The Colony Courier-leader > News
Kids Colony gets revamped with a little help from the communities smallest activists
Local Girl Scout troop holds fundraiser, garage sale to boost funds for Kids Colony 2
By Marthe Stinton, email@example.com
In 1993, residents and businesses in The Colony came together to build Kids Colony, a well-planned playground that was build through lots of planning, fund raising, scheduling, and building - all done by volunteers.
Pam Nelson, community service director, said Kids Colony I was a community-designed and community-built playground.
"Over two weekends hundreds of member of the community came out and built it," she said. "Part of the fundraising was the selling of name boards. They were then installed throughout the playground. Over the years, the playground deteriorated to the point where it was becoming unsafe."
Wood structures have a certain life expectancy so the department went to the Community Development Corporation board told them they needed to tear down the playground, but wanted to keep its tradition of being a community-built amenity, Nelson said.
In 2010, during Phase I of the Kids Colony rebuild, the first of two structures was torn down during by community volunteers. The new structure was nature themed. The idea was that the first phase of the replacement was to depict how the area looked before settlers came the 1800s.
"What is on the ground now was the first phase of Kids Colony 2," Nelson said. "It is custom designed and has a cotton gin, a school house, a general store and a bank. The thing that is going to be unique, is that it will be our first universal access playground - meaning that children of all abilities and disabilities will be able to play together on the structure. It is ramped a certain way to allow children in wheelchairs."
The universal access playground was a vision and a dream that Keith Helms, former park development manager, had when he worked in Mesquite.
"There are going to be additional phases to this project after this first phase is built," Nelson said. "One of the special things is that there will be a sensory garden with planter beds and plant materials with different textures and colors that will hopefully attract butterflies. There is also going to be an area with outdoor musical instruments like a xylophone and drums. It is going to be a very unique and special space and place because of the design elements that are going into it have never been put into any of our playgrounds before."
According to the city's website, an invitation is extended to the community to once again join neighbors, friends, businesses and civic organizations to build Kids Colony 2. In addition to the community fund raising effort, a portion of the funding for the playground is being provided by the CDC.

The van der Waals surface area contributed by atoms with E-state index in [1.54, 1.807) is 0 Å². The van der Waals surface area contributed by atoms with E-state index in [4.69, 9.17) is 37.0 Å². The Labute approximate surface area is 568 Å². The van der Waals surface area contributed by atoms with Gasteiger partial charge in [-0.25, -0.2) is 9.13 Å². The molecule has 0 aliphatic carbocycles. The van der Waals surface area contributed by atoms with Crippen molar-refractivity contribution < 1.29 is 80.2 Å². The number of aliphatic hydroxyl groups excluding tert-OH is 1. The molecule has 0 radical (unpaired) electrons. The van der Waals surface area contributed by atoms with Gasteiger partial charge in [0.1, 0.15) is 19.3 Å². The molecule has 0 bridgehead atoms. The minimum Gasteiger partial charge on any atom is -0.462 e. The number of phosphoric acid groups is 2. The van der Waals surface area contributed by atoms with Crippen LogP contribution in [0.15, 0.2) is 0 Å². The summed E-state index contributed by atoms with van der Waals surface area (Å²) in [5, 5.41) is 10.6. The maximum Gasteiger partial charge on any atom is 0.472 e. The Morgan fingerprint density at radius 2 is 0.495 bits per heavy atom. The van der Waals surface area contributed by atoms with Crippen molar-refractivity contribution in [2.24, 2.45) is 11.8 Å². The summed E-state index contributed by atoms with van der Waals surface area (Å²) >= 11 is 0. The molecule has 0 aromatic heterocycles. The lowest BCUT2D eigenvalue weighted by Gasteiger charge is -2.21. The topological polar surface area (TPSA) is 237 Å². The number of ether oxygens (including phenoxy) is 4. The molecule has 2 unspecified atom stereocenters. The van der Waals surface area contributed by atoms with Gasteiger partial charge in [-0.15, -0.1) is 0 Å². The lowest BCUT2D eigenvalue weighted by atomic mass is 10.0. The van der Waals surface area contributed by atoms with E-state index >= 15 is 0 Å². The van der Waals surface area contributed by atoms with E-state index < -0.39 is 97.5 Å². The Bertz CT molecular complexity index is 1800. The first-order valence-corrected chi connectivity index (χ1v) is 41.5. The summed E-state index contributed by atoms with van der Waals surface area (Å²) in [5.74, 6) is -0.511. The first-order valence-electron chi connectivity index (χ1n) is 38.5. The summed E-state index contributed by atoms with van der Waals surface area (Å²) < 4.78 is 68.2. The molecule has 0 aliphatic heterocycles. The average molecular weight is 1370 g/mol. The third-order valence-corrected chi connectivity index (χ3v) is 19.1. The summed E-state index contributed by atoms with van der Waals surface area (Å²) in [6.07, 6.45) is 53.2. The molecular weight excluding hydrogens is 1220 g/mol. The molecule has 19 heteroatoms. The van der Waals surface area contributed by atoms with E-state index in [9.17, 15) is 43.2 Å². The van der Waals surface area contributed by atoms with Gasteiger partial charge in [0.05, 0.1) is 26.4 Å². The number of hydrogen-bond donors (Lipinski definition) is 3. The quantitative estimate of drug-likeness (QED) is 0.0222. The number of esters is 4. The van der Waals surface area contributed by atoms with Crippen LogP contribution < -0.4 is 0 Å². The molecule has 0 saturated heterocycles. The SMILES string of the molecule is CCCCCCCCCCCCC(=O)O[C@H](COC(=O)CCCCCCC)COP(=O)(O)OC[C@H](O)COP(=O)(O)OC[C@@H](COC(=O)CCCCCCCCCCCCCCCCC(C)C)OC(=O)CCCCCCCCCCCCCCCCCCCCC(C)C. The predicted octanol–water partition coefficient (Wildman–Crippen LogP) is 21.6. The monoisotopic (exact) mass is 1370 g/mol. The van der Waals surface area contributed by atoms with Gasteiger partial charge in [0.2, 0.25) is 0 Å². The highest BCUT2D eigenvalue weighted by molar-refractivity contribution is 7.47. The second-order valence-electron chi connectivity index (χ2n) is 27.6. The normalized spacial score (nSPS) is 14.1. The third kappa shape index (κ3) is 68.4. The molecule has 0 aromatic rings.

"We are trying to keep the community as involved in this as we possibly can," Nelson said. "Then, toward the end of February or the beginning of March, we will do a community build to start the next phase. People can come out and help build the pioneer town that is going in."
The community has banded together to raise funds for the project, including a local Girl Scout troop that is holding a yard sale and hot chocolate stand this Saturday from 8 a.m. to 10 a.m. at the intersection of Rock Canyon and Rolling Hill.
"Last year, we asked the girls how they wanted to help others with the money they earned from cookie sales," said Jenny Smith, spokeswoman for the Daisy Girl Scout Troop 4723. "They came up with many different ideas, but the unanimous decision was to 'help other kids.' They did not necessarily have specific details, they just knew they wanted to do something good for other kids."
Troop leaders contacted the city for ideas and learned about the plans for the new Kids Colony 2 playground.
"We jumped at the opportunity to donate and serve cookies to the volunteers working on the site," Smith said. "While there, the girls noticed the name boards on the pavilion ceiling and watched as volunteers cleaned up the last of the old boards. They agreed it would be really neat to make a donation toward the playground and have their Girl Scout troop number on a board of their own."
Smith said the troop, which consists of fifth graders from several different schools in The Colony, had so much fun serving the volunteers, that the idea came together for them to serve hot chocolate in an effort to raise additional money for the playground.
"After further brainstorming, we decided to make it a little bigger and have a yard sale too," Smith said. "This is a great opportunity for the girls to put into action parts of the Girl Scout Law. During the sale, the girls will practice being 'friendly and helpful' to patrons and with the donation, they will have done something to 'make the world a better place.'"
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